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beside the easel turns 2!!


Dulwich Picture Gallery, London 2013


Two years ago I had an idea for a blog about art history and my favourite artists of all time, celebrating their birthdays and their great art by in-depth analysis of some of their best works. Over the course of that time I have discovered numerous artists that I never would have known even existed without this blog. I have learned so much. It is truly humbling not only to have discovered artists, but to have learned and keep learning the most important skill any artist needs in this world: observation. The ability to see. And to compose those elements into a meaningful work that truly tells a story or moves you in a unique way. The goal of this blog has been to go beyond the countless blogs out there that show all kinds of art but without context or explanation. A fresh point of view can really change your opinion about an artist, or at least see some of their work with a different perspective.

In these past two years I have written about over a hundred artists from the Renaissance right up to the early nineteen hundreds, and although I do not claim to be an art historian or scholar of any sort, my opinions are based on observations and my background as an artist and photographer of many years. Factual information and biography can be found all over the internet on many artists, but my approach has been to celebrate artists who are not only the usual Old Masters that everyone knows like Rembrandt, Velázquez or Titian but lesser known greats who deserve as much credit for their talents. Art is about discovery and in that discovery, you learn about yourself and what you really appreciate and dislike. My sincere hope in you reading this blog is that you come away with a new perspective and understanding on art that goes beyond monosyllabic words like good, bad, nice, or cool. I also want to open the minds of people who exhort "so-and-so is the best! No one else comes close!" because that mentality reduces art to a kind of sport, which is ignorance. I have my favorites and biases as we all do, but as I mentioned earlier I have discovered so many geniuses that scarcely get praised today because their value at Christies is not stratospheric or because a prominent art critic dismissed them in some way.

I invite you to explore the various entries throughout the site if you haven't already. Look for more artists and also more topics about techniques and subject matter in the future. If you enjoy reading this blog please feel free to let me know. Thank you.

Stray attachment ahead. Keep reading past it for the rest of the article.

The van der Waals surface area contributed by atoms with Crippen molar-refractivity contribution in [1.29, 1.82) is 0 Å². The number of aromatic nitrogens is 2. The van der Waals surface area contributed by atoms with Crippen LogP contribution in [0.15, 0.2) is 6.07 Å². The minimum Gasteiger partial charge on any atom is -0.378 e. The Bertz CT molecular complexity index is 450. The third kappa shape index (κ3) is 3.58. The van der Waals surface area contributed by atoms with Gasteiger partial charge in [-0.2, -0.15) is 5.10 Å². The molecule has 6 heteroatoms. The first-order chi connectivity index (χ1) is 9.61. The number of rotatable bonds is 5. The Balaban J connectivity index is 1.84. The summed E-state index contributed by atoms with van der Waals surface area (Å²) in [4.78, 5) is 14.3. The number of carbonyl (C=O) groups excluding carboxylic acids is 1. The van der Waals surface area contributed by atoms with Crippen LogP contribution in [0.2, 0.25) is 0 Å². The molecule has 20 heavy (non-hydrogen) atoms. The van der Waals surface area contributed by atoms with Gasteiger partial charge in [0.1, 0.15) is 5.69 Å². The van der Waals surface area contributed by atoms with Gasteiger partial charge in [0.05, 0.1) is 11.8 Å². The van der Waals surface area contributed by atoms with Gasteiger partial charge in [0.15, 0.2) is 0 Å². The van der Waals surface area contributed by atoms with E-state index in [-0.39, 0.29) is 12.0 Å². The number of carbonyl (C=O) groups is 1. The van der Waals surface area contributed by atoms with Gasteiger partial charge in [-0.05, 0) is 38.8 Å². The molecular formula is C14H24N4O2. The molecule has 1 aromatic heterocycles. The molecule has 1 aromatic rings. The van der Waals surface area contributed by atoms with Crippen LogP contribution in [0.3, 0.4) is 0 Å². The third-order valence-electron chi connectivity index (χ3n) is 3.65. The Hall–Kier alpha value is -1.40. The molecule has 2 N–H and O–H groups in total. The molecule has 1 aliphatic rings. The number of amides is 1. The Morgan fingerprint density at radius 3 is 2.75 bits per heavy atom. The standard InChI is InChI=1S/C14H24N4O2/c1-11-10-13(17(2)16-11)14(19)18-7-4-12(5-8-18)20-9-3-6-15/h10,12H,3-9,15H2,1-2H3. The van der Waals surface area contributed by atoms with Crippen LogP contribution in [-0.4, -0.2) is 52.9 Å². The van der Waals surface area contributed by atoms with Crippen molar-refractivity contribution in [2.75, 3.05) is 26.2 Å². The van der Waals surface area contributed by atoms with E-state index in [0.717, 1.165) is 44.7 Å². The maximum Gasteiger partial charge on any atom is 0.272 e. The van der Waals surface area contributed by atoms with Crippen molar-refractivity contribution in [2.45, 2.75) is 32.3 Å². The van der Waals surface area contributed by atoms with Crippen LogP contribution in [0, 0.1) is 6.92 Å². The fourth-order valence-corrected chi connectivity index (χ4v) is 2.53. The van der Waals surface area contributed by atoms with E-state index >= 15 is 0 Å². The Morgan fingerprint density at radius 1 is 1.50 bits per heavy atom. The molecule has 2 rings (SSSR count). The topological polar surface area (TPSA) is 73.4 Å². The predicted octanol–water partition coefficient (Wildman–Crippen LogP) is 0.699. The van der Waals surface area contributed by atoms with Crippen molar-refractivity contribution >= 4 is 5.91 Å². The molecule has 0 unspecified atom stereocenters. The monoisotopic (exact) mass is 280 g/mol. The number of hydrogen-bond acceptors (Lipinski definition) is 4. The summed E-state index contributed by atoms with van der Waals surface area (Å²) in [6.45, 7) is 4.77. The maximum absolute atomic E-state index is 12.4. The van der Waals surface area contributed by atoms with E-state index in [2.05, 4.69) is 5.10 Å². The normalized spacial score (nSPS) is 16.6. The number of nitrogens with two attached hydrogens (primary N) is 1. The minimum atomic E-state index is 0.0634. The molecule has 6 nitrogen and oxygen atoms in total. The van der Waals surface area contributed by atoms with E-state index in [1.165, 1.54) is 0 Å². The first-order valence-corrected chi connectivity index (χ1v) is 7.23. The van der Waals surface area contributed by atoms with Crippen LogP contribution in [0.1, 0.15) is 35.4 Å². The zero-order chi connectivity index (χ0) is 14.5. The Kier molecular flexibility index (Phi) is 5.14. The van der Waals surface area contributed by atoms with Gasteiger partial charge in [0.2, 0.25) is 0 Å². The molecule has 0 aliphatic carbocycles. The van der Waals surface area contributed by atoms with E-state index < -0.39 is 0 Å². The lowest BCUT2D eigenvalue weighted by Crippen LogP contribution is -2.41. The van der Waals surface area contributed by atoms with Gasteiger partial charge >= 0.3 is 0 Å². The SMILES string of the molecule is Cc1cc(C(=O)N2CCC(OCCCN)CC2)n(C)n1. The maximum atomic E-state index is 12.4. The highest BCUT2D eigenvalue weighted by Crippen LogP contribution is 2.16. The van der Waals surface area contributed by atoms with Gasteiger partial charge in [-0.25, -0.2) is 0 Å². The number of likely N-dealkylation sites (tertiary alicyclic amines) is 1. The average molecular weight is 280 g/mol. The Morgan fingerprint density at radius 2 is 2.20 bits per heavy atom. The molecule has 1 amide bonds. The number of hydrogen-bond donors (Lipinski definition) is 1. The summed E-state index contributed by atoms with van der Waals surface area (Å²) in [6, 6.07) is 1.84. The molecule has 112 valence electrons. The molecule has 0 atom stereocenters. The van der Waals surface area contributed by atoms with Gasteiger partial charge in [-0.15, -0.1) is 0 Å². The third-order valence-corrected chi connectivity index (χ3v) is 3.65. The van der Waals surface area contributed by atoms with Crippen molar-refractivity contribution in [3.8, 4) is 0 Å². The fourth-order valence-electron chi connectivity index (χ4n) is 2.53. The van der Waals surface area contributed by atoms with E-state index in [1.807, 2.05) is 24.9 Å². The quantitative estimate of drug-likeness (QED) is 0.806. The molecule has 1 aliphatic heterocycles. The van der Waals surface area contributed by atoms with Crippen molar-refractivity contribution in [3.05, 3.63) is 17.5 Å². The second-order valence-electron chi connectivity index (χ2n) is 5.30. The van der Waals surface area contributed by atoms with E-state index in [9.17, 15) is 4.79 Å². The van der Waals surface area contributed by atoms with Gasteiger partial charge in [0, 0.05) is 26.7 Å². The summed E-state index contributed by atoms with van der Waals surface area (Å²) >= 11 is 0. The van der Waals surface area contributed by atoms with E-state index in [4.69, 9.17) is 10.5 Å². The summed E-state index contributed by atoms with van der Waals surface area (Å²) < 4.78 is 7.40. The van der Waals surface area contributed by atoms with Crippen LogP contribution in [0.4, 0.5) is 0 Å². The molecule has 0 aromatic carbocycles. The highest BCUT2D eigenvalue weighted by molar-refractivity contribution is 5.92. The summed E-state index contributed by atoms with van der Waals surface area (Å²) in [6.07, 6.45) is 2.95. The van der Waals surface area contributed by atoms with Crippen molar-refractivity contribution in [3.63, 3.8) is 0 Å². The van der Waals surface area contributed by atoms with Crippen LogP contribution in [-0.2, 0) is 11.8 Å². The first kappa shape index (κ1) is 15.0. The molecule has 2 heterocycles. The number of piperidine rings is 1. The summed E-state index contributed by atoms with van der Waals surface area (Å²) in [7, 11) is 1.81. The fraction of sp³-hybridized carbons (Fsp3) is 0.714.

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More Old Master Drawings

There is nothing in all the world more beautiful or significant of the laws of the universe than the nude human body.
Robert Henri








Charles Louis Müller, A Standing Female Nude Leaning Against an Arch, ca.1864

Once again I decided to talk about some Old Master drawings and delve into the thinking behind how these drawings may have been created and the knowledge of the artist. In the above drawing by Müller, done in sanguine with white chalk highlights, the figure is drawn from a low view-point, with her body twisting toward her left side while resting on one knee. Note how Müller alternates the bent right leg with the bent left arm to create dynamic contrast. The right arm is also foreshortened and partially in shadow. Expressing power and femininity, this is a study that is Renaissance in spirit, even Mannerist, revealing the female nude as sculptural yet always graceful.







Anton Raphael Mengs, Seated male nude viewed from the back, 1755

One of several Academic nude studies by Mengs, this …

Guercino il Magnifico

Self-Portrait of the Artist holding a Palette, ca.1635


Giovanni Francesco Barbieri, known as Guercino was born on February 8, 1591 in Cento, a small city near Ferrara. He is one of the great masters of the Italian Baroque and poet of painters. Noted for his speed and efficiency, Guercino also worked in a number of mediums with equal passion whether ink, chalk, charcoal, or oils. His nickname, which means 'little cross-eyes' in Italian, derives in part from an apocryphal childhood accident where he supposedly awoke from a deep sleep as a child from a loud scream that caused his eyes to cross. Another story says something was thrown into his eyes. At any rate, he was self-taught as an artist from as early as nine years old and by his early teens was discovered by the eldest of the Carracci where he would spend some time at the Accademia Degli Incamminati before venturing out on his own. Despite his apparent 'handicap', his vision and talent would make him a giant that few…

Old Master Drawings

Drawing is not the form; it is the way of seeing the form.
Degas



A male nude from behind, c.1630 Gian Lorenzo Bernini

In this blog I talk about painting but the importance of drawing cannot be understated of course, and I believe we can learn just as much from studying their techniques of line and strokes as we can from brushstrokes...more in most cases as the drawing is more expressive and intimate. It reveals the personality and character of the artist.

The above drawing apparently comes from the period of Bernini's teaching at the Accademia di San Luca in Rome, one of four from the exact same model. This drawing is fairly big for a study, at 55.6 x 42cm (21 x 16 inches). Consider Michelangelo's study for Libyan Sibyl, is only 28.9 x 21.4 cm (11 3/8 x 8 7/16 inches), a small study for a fresco which would be painted several times larger than life size. I can only guess that Bernini was teaching a big class and that maybe his work was on display for students to study, or it ma…